Weave-Along 3: Finishing The Beaded Purse

Frantically weaving to get this done.  Just wove the last three black rows but want to chat a bit before I begin the final finishing and photos.  How exciting.  I will actually be able to give this as a gift.  I am jealous of whoever will receive it!  Okay, I do have one of my own.  So I am not completely jealous.  But you know how you like to have two of something you love and I love this case!

I found the final Greek keys a little tricky to weave.  It’s so easy to pick up too many of one bead and mess up the pattern.  I have a great tool that I use when I discover I’ve strung up one too many of a color and it’s in the middle of the strung beads and I don’t want to unstring and restring them.  Yup, it’s called my two front teeth.  Why I can’t just have a pair of pliers near by to do the same thing.  Why do I always revert to my teeth?  And every time I do that I risk breaking the thread.  Haven’t broken the thread on this piece yet so I continue with this silly risky behavior.  How many beads did I have to break?  Today, three.  That’s quite a lot.  But once I got through the final finicky small Greek keys I was pretty much good to go.  Hey, I didn’t mess up the final three black rows at all!!!

Now to finish it.

The last row and cutting off loom

Before you remove piece from the loom SEW THROUGH THE LAST ROW OF BEADS.  If you don’t, the piece will start to fall apart because the beads are held in by the crossing of the warp threads.

Loosen the tension on the loom.  Cut off leaving as much warp thread as possible (you need at least four inches to make an overhand knot . . . but more is always a better).  Don’t let the piece crash on the table.  A bead could break.

Next, tie off the ends.  This is how to go about that.  Put some kind of weight on your piece.  I use my heavy brass beater, but anything from a stack of books to a brick (and yes I have one of those in my studio too!) will do.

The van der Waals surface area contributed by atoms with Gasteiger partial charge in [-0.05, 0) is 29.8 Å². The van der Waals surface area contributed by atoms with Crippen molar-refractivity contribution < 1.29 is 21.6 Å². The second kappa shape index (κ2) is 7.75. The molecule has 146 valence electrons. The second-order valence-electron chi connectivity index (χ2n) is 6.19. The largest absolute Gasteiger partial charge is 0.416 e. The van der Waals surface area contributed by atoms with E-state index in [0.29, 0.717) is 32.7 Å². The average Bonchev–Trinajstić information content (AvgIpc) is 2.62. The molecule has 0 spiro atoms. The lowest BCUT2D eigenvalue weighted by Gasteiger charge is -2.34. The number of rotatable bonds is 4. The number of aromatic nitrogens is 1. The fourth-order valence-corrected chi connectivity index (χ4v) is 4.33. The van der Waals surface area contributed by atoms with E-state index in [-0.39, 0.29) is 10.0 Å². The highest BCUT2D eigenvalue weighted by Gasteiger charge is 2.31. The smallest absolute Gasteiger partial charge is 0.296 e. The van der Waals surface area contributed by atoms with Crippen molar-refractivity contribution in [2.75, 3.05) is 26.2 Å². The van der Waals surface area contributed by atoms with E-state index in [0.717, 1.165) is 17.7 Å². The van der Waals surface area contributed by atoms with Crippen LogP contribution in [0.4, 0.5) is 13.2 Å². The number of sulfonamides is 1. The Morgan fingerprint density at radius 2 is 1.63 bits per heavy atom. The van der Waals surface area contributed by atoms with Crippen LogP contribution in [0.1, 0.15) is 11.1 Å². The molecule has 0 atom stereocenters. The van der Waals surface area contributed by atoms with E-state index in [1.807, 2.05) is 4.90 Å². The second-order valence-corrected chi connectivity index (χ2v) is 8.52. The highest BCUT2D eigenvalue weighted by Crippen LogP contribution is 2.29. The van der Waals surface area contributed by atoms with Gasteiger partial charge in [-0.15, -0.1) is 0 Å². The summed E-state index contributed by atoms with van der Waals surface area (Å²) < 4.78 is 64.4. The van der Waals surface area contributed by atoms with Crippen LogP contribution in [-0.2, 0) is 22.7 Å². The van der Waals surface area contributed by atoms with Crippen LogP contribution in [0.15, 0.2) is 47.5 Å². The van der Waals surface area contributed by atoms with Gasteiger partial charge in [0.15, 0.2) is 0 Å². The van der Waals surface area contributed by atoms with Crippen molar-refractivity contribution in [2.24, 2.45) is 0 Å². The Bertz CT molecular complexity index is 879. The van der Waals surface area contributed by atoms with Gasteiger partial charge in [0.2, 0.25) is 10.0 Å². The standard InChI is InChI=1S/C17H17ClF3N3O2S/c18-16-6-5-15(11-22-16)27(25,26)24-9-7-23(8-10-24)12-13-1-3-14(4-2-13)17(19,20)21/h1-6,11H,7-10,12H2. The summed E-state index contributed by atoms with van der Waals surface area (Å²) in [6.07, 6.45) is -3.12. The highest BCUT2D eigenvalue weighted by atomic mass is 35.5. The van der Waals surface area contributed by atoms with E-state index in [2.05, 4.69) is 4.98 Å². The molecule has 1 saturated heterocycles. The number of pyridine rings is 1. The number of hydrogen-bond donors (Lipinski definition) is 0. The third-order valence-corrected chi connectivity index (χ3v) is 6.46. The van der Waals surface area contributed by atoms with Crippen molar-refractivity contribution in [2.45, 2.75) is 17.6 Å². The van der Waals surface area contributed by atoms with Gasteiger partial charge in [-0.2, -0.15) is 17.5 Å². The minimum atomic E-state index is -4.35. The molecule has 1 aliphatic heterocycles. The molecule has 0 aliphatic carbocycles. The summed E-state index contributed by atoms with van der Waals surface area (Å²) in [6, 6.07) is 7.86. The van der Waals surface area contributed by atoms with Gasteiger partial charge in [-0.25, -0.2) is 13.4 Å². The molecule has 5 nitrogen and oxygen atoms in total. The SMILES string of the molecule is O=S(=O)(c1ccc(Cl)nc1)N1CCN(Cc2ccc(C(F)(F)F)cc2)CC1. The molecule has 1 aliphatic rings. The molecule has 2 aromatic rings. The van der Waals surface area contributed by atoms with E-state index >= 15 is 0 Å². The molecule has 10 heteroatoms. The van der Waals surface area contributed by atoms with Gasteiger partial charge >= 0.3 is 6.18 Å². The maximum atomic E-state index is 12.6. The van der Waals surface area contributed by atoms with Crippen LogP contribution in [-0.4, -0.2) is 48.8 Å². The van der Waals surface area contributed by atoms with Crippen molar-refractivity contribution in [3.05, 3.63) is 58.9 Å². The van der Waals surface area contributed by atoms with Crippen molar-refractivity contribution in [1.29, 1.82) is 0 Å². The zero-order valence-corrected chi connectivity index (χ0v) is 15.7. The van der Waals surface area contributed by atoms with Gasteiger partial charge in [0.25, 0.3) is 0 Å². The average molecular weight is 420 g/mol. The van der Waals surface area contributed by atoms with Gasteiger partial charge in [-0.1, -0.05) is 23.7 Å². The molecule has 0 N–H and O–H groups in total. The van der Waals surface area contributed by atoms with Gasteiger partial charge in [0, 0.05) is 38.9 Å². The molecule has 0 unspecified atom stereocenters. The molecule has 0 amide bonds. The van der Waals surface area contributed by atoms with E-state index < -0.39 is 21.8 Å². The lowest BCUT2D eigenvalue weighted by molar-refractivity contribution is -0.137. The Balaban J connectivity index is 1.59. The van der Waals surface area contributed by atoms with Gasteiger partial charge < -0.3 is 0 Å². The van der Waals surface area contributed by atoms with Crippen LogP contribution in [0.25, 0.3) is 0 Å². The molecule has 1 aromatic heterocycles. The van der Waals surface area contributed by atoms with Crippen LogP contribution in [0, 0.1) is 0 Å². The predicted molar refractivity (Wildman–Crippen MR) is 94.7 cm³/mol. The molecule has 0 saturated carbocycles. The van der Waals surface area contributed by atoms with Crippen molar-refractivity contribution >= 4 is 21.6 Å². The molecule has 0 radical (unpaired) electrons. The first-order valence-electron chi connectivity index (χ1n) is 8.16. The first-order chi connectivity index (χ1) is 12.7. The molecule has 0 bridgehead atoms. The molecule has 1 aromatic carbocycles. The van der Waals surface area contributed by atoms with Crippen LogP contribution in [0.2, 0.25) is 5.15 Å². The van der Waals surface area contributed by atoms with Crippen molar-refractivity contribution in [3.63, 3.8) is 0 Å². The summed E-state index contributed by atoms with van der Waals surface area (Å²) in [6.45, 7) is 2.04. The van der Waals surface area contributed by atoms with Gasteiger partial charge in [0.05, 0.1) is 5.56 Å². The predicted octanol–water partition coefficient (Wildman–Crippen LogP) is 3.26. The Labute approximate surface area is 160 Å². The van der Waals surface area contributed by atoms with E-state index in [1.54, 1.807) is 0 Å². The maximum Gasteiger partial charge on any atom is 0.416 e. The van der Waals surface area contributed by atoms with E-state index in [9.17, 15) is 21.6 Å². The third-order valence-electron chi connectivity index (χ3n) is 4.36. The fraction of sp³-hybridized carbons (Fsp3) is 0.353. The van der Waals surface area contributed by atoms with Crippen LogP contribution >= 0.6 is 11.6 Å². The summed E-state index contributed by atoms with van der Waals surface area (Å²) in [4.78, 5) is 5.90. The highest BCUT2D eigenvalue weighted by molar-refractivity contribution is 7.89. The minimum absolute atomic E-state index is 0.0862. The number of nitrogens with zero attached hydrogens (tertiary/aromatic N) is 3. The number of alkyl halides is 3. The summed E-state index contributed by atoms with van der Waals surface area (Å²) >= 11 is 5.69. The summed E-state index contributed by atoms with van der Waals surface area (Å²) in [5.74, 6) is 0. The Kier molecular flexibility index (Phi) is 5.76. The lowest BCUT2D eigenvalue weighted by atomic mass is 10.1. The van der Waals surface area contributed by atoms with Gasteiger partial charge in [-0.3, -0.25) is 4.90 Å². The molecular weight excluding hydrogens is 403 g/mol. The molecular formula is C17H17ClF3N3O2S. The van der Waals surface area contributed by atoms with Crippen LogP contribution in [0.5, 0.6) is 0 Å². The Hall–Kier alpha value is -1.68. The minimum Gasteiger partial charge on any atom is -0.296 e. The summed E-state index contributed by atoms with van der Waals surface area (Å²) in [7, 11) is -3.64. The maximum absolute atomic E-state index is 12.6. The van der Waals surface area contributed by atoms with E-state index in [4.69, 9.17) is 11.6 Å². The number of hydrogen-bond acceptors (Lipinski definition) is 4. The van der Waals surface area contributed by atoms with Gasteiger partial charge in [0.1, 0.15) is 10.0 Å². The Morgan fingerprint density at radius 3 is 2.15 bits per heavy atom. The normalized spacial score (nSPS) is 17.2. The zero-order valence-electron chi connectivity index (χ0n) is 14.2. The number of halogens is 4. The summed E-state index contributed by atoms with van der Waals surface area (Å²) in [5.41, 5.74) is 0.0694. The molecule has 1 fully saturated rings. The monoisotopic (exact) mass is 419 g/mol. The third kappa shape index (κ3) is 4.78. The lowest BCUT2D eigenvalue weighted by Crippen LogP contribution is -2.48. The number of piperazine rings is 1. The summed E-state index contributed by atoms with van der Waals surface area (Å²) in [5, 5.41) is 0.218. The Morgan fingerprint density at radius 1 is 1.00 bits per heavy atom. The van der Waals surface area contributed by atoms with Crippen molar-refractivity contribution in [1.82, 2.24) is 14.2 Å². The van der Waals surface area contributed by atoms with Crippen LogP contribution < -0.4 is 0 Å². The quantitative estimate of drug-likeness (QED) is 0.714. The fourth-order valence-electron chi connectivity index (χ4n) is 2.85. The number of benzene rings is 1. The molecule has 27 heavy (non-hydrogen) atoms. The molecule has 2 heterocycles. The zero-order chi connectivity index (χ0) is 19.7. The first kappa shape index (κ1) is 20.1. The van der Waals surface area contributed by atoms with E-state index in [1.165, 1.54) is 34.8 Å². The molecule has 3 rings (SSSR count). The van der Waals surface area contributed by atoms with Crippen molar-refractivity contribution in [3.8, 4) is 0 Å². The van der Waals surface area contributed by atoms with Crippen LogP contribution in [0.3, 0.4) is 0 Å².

Take a pair of warp ends and tie the beginning of a square knot (the knot you use to tie your shoes).  This is illustrated by the figure 1 in the above diagram.  Just do that first one.  Do not do figure 2 and 3.

This will get the beginning of the knot firmly against the edge of the tapestry.  Do not pull so hard that you distort the piece.  Just keep the edge line of the tapestry straight.

Now find yourself a thick needle or a thin knitting needle . . . anything that’s pretty thin and sturdy. You will use this to help place the overhand knot close to the square knot.  Let me first show you an image of an overhand knot:

You are simply treating the pairs like one thread and tying it around itself.  Okay, so what’s up with the needle?  Well, when you tie this knot it’s not particular about where it lands and chances are it will not land very close to the edge of your tapestry.  So, if you stick a needle in that hole before you knot is secure and push it toward the edge of the tapestry you will be able to control exactly where that knot will land.  Once it’s flush with the edge of the tapestry, remove the needle and tighten the knot.  You can use this trick for so many things.